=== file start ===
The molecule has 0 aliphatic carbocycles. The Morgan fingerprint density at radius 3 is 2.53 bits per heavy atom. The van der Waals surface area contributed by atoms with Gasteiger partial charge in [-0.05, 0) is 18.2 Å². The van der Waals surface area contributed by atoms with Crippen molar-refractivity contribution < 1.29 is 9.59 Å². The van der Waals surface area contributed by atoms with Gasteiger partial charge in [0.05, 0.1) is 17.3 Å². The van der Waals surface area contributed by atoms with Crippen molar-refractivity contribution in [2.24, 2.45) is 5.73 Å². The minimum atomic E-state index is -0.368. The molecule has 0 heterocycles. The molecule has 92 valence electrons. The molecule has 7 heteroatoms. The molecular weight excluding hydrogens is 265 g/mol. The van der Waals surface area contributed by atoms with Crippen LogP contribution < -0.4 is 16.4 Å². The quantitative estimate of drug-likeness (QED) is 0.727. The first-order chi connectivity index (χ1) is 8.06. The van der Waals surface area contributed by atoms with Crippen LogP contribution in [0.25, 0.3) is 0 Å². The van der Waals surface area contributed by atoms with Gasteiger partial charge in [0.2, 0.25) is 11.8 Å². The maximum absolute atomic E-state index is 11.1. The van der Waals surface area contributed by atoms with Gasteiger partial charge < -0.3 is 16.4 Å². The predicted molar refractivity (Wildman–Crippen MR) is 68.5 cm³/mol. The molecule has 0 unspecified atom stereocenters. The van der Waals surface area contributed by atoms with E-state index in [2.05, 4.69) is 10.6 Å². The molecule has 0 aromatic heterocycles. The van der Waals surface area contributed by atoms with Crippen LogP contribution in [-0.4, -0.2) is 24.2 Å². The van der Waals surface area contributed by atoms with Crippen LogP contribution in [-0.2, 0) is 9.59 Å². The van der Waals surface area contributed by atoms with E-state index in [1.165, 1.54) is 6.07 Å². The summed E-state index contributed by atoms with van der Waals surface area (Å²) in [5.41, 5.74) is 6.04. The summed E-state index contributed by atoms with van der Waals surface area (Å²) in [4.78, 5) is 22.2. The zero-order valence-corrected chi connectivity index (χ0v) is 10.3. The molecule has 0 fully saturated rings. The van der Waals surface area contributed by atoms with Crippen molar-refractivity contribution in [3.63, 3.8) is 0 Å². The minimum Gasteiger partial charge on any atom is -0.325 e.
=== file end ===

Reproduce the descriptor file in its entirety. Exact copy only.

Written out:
The molecule has 0 aliphatic carbocycles. The Morgan fingerprint density at radius 3 is 2.53 bits per heavy atom. The van der Waals surface area contributed by atoms with Gasteiger partial charge in [-0.05, 0) is 18.2 Å². The van der Waals surface area contributed by atoms with Crippen molar-refractivity contribution < 1.29 is 9.59 Å². The van der Waals surface area contributed by atoms with Gasteiger partial charge in [0.05, 0.1) is 17.3 Å². The van der Waals surface area contributed by atoms with Crippen molar-refractivity contribution in [2.24, 2.45) is 5.73 Å². The minimum atomic E-state index is -0.368. The molecule has 0 heterocycles. The molecule has 92 valence electrons. The molecule has 7 heteroatoms. The molecular weight excluding hydrogens is 265 g/mol. The van der Waals surface area contributed by atoms with Crippen LogP contribution < -0.4 is 16.4 Å². The quantitative estimate of drug-likeness (QED) is 0.727. The first-order chi connectivity index (χ1) is 8.06. The van der Waals surface area contributed by atoms with Crippen LogP contribution in [0.25, 0.3) is 0 Å². The van der Waals surface area contributed by atoms with Gasteiger partial charge in [0.2, 0.25) is 11.8 Å². The maximum absolute atomic E-state index is 11.1. The van der Waals surface area contributed by atoms with Gasteiger partial charge < -0.3 is 16.4 Å². The predicted molar refractivity (Wildman–Crippen MR) is 68.5 cm³/mol. The molecule has 0 unspecified atom stereocenters. The van der Waals surface area contributed by atoms with E-state index in [2.05, 4.69) is 10.6 Å². The molecule has 0 aromatic heterocycles. The van der Waals surface area contributed by atoms with Crippen LogP contribution in [-0.4, -0.2) is 24.2 Å². The van der Waals surface area contributed by atoms with Crippen LogP contribution in [-0.2, 0) is 9.59 Å². The van der Waals surface area contributed by atoms with E-state index in [1.165, 1.54) is 6.07 Å². The summed E-state index contributed by atoms with van der Waals surface area (Å²) in [5.41, 5.74) is 6.04. The summed E-state index contributed by atoms with van der Waals surface area (Å²) in [4.78, 5) is 22.2. The zero-order valence-corrected chi connectivity index (χ0v) is 10.3. The molecule has 0 fully saturated rings. The van der Waals surface area contributed by atoms with Crippen molar-refractivity contribution in [3.63, 3.8) is 0 Å². The minimum Gasteiger partial charge on any atom is -0.325 e.